Most organisations understand that a good governance policy is essential for any technology deployment. So they create a governance plan. Done. Unfortunately that’s not the way it works. Governance is a complicated beast and many-a-plan has failed to be implemented because of lack of communication, over complication or producing an epic document that no one reads.
During her presentation at Enterprise Collaboration Innovation & Tech Fest, Knowledge Management expert Susan Hanley outlined three common mistakes people make with governance plans and shares her advice on how you can avoid making them.
1. People don’t know why they should follow your governance policy
What often happens with governance plans is that they’re produced (usually a lengthy document) along with an email to staff saying it’s there and they should refer to it for any guidance around your enterprise collaboration solution. This method of communication is what I call “toss it over the fence and hope that someone catches it”. Do this and it’s very unlikely that your governance document is going to be read, let alone followed.
Once your governance policy is finished, make sure you communicate why it is important. Simply stating that people should follow it is not going to cut it. Telling people that they have to follow these policies just because is not going to be as effective as telling them if you tag your document it will make it easier to find later on. Or by following this policy you are helping us avoid legal issues.
Think about your own governance policies and what positive effects will flow from following them. Are there some time consuming tasks that can be sped up by following the correct governance policy? Will complying with these policies improve business productivity? Will it help staff build better working relationships with their colleagues? Most people have a commitment to making the business work as well as to their colleagues but only if they understand why they are doing it.
2. You make it hard for people to be compliant
Complying with a governance policy is important, especially when there are legal ramifications. For example, one of the bigger issues especially in the US is that if you have a governance policy and you’re not following it, you have created a big litigation risk. So one of the real reasons to focus on governance is to avoid the risk of not meeting legal requirements or having to spend a lot of money in the eDiscovery process when you get sued.
But perhaps people don’t know about this risk (see number one above) or the process for complying contains so many steps and is so time consuming that people are not going to bother with it.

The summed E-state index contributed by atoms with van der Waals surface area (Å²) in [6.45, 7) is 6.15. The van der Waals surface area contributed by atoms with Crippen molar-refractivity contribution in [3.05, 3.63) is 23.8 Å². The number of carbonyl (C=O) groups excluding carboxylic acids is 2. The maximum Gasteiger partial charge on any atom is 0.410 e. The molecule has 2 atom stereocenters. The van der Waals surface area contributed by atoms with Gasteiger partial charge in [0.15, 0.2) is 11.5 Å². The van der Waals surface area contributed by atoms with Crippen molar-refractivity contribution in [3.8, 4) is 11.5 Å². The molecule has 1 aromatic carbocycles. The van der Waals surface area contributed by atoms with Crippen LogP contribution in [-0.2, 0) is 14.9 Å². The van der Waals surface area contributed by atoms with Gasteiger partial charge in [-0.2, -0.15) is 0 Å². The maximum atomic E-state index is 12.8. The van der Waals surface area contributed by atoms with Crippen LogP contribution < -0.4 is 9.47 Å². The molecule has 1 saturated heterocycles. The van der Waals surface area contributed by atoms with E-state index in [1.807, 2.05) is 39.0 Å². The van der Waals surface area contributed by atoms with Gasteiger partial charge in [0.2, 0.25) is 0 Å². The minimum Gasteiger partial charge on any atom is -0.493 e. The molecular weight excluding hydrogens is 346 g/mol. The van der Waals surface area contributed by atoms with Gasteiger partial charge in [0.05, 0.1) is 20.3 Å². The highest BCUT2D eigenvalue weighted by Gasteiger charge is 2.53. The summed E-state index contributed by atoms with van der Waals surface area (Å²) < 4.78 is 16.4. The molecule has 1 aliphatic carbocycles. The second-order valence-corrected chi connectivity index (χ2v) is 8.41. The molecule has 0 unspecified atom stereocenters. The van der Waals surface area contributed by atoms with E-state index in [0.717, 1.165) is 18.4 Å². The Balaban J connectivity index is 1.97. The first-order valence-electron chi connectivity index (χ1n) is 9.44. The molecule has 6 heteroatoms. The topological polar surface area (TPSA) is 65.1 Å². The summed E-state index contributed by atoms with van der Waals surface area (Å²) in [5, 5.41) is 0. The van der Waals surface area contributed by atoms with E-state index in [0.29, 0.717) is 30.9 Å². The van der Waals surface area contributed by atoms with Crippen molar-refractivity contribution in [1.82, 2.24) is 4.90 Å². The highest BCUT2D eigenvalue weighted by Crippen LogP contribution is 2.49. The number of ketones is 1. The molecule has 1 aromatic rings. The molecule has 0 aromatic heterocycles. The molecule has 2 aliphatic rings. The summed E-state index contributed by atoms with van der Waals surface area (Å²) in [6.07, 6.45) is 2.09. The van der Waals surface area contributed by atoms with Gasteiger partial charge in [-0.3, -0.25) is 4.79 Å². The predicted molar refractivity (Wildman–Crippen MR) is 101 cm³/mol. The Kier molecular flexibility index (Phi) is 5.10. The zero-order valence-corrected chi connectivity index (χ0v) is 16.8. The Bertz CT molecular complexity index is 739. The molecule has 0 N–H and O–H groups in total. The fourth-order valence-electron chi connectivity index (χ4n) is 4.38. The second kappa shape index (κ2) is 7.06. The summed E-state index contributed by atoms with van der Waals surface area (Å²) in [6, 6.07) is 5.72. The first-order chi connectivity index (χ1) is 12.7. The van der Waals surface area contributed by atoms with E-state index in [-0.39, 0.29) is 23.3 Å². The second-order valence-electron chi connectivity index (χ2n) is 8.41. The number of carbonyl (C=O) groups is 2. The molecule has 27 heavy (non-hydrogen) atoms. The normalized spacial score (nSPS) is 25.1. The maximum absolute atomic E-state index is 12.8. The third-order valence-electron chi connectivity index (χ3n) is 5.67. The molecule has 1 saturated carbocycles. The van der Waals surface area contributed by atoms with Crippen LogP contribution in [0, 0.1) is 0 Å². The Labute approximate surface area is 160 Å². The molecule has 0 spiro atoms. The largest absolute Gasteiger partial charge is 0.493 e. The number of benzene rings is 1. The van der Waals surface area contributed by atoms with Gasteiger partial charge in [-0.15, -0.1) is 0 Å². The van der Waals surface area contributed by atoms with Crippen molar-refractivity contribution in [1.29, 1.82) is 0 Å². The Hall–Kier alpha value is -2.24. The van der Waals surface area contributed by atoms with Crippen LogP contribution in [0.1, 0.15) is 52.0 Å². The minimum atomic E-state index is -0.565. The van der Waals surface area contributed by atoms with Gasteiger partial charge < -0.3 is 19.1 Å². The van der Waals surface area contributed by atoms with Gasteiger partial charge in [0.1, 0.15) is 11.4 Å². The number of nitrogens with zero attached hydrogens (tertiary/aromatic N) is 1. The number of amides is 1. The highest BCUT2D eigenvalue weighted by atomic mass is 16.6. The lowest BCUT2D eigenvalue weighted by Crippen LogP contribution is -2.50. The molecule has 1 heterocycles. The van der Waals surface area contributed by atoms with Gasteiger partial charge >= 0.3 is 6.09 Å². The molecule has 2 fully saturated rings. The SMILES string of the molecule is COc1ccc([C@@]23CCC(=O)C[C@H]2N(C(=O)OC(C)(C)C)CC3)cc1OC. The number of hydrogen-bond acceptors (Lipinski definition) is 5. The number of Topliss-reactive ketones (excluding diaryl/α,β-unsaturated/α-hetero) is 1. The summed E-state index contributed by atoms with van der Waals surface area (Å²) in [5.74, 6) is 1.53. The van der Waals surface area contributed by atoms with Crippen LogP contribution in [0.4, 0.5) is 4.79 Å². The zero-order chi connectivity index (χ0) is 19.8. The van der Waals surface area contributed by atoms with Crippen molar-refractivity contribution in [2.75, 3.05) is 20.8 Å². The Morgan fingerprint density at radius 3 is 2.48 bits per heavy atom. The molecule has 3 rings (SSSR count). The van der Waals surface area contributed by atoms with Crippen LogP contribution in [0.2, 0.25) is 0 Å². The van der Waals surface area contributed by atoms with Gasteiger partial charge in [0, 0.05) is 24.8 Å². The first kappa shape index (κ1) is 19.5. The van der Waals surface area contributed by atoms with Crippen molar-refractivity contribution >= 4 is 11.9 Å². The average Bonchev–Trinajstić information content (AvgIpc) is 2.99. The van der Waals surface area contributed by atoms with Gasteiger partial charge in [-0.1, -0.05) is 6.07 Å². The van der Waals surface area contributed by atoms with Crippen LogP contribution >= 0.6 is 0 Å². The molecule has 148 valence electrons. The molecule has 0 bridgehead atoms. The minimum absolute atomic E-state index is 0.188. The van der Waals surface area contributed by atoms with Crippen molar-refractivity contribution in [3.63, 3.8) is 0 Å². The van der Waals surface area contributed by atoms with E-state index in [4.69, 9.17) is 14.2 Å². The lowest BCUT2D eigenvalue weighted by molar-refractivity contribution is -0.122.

Automate as much as possible to take the hard work out of complying with your governance policy. Use templates so that good governance is built right in. Provide “just in time” training so that governance guidelines (such as naming conventions for documents) are available in context in the places where users create and upload documents. When possible, use tools and technologies to make it easier to ensure compliance.
3. Your governance policy is a beast of a document
We’re really good at writing 100+ page governance documents. Even if you believe it’s a masterpiece and you can think of nothing better than pouring a good glass of red and settling in for the night to read it, I don’t know many people who would agree. It’s a shame because your governance plan actually contains valuable information that people need to know.
No one reads long documents so don’t create a governance plan as a long, boring document. Think about creating small bits of consumable information that you can deliver just in time and just when people need the information. Single topic, focused web pages and quick guides are a great way to easily great small, visually appealing consumable bits of governance guidance.
If you really want to make it easy for people, deliver your governance content in the context of where people work. For the most part, people won’t pay much attention to governance (or training) until they need to know how to do something. Try to go for “just in time governance”: small chunks of governance information delivered at the moment you need it.
For example, if I’m creating a document, I’m probably concentrating on writing the document, not thinking about what file naming convention I should use. I’m only worried about this when it comes to saving my document. So ideally you want your quick guide about file naming conventions to surface when I’m about to save it. Like magic!
Although governance plans can be seen as just a necessity, the information in your plan is extremely valuable and can help make life easier, not harder, for your users. Make sure you’re communicating the value to your users, making it easy through automation tools and providing “just in time” governance and training.
About the Author
Susan Hanley is an Office 365 MVP and an expert in knowledge management. She was also a top rated speaker at Enterprise Collaboration Innovation & Tech Fest.
Sue’s client list includes many of the Fortune 500 along with some of the world’s leading academic, professional services, and not-for-profit organisations. Sue is an avid skier, so if you want to find her in the winter, it’s best to look on the ski slopes!
Image courtesy of http://www.freedigitalphotos.net/ and Stuart Miles